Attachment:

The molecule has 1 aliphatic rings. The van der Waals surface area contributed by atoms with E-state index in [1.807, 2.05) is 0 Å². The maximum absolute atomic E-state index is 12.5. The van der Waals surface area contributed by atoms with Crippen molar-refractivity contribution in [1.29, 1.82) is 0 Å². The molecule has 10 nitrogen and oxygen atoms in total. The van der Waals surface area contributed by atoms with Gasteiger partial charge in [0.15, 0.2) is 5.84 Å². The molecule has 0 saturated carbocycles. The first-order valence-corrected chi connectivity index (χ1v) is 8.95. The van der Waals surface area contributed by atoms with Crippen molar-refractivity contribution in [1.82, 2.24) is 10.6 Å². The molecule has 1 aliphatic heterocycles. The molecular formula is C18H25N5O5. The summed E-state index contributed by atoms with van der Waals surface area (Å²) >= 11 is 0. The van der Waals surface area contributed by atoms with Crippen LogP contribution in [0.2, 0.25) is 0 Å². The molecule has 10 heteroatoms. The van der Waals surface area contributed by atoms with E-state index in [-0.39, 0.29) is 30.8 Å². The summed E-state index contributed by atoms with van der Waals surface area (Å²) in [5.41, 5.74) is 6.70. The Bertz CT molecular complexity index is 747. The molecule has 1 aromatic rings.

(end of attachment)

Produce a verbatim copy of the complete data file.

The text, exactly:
The molecule has 1 aliphatic rings. The van der Waals surface area contributed by atoms with E-state index in [1.807, 2.05) is 0 Å². The maximum absolute atomic E-state index is 12.5. The van der Waals surface area contributed by atoms with Crippen molar-refractivity contribution in [1.29, 1.82) is 0 Å². The molecule has 10 nitrogen and oxygen atoms in total. The van der Waals surface area contributed by atoms with Gasteiger partial charge in [0.15, 0.2) is 5.84 Å². The molecule has 0 saturated carbocycles. The first-order valence-corrected chi connectivity index (χ1v) is 8.95. The van der Waals surface area contributed by atoms with Crippen molar-refractivity contribution in [1.82, 2.24) is 10.6 Å². The molecule has 1 aliphatic heterocycles. The molecular formula is C18H25N5O5. The summed E-state index contributed by atoms with van der Waals surface area (Å²) >= 11 is 0. The van der Waals surface area contributed by atoms with Crippen LogP contribution in [0.2, 0.25) is 0 Å². The molecule has 10 heteroatoms. The van der Waals surface area contributed by atoms with E-state index in [-0.39, 0.29) is 30.8 Å². The summed E-state index contributed by atoms with van der Waals surface area (Å²) in [5.41, 5.74) is 6.70. The Bertz CT molecular complexity index is 747. The molecule has 1 aromatic rings.